Plants that tolerate dry conditions (The News Gazette)

Read at : Google Alerts – drought-tolerant plants

http://www.news-gazette.com/living/2013-09-07/plant-suggestions-hot-dry-sites.html

Plant suggestions for hot, dry sites

Sandra Mason

Unless you live on a houseboat, your Illinois landscape includes a hot and dry site. Maybe it’s the extreme inferno zone between the sidewalk and the street. Or maybe it’s not quite as obvious (but just as arid) on the sunny south side of your house.

Our first Midwestern inclination in these sites is to buy sun-loving plants and then provide a ton of water and mulch.

Many of us are mulch evangelists (telling all to go forth and mulch); however, not all plants are mulch lovers. Plants that are native to rocky, gravely areas, such as lavender, may suffer and even perish in high organic matter soils and organic mulches.

If a favorite plant is testing your gardening ability, do your (home)work by discovering the plant’s home. Plants native to areas where abundant leaf litter from trees and other plants is the norm will love organic mulch. On the other hand, plants native to sandy, rocky areas may rot from organic overdose and are best mulched with pea gravel, poultry grit or sand.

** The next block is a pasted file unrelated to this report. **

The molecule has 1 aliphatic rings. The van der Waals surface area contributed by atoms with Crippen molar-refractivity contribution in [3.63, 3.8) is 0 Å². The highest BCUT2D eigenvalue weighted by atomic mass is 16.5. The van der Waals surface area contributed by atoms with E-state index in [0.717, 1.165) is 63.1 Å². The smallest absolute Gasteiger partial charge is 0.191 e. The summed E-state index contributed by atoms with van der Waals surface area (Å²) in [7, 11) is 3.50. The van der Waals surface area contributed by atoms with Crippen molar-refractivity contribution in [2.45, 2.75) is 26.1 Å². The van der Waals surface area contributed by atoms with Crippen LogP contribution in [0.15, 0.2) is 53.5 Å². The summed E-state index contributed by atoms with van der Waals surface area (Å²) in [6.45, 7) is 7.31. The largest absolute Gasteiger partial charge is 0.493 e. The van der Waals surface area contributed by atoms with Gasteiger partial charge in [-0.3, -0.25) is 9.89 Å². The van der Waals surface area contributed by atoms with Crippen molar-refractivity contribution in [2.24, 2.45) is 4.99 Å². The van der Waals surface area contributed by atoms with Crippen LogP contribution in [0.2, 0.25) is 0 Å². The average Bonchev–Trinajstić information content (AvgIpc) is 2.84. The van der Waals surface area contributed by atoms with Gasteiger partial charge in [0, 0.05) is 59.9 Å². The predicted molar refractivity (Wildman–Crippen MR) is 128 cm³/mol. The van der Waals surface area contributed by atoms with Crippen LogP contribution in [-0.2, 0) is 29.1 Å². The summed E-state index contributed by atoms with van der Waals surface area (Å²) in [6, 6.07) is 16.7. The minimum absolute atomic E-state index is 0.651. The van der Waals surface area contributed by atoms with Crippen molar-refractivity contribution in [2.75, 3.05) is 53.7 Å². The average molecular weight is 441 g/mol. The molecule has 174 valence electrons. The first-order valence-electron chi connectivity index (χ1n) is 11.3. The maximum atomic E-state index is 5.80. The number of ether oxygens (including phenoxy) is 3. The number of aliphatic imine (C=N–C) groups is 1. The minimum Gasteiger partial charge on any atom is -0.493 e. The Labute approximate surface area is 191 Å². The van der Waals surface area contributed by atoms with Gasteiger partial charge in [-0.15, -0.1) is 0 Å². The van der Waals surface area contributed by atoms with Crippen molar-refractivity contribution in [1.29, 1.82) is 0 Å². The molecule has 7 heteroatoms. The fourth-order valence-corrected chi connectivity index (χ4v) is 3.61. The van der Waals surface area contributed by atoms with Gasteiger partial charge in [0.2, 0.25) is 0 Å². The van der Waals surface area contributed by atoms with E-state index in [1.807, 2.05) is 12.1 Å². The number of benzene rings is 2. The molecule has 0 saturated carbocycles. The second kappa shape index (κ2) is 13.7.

Plants with silver to gray, fuzzy leaves can be a good clue to their ability to tolerate, even thrive, in hot, dry areas. Fuzzy perennials include lamb’s ear, rose campion, Russian sage, yarrow and several Artemisia (Silver King, Silver Queen and Silver Mound). Annual fuzzy wuzzies include licorice plant and dusty miller. However, the same characteristics of silver, fuzzy leaves also makes them good candidates for melting out (rotting) with high summer humidity or high rain periods.

Drought-tolerant plant lists are as common as corn in Illinois and sometimes just as hard to traverse. When we study drought-tolerant lists, it’s best to read the fine print and attempt to understand the terminology.

By name, drought-tolerant plant lists include plants that tolerate dry conditions; however, some plants, such as anise hyssop, Agastache spp., require dry conditions. I know right now it’s a faint memory, but this distinction becomes important when we have rainy periods in spring and fall.

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About Willem Van Cotthem

Honorary Professor of Botany, University of Ghent (Belgium). Scientific Consultant for Desertification and Sustainable Development.
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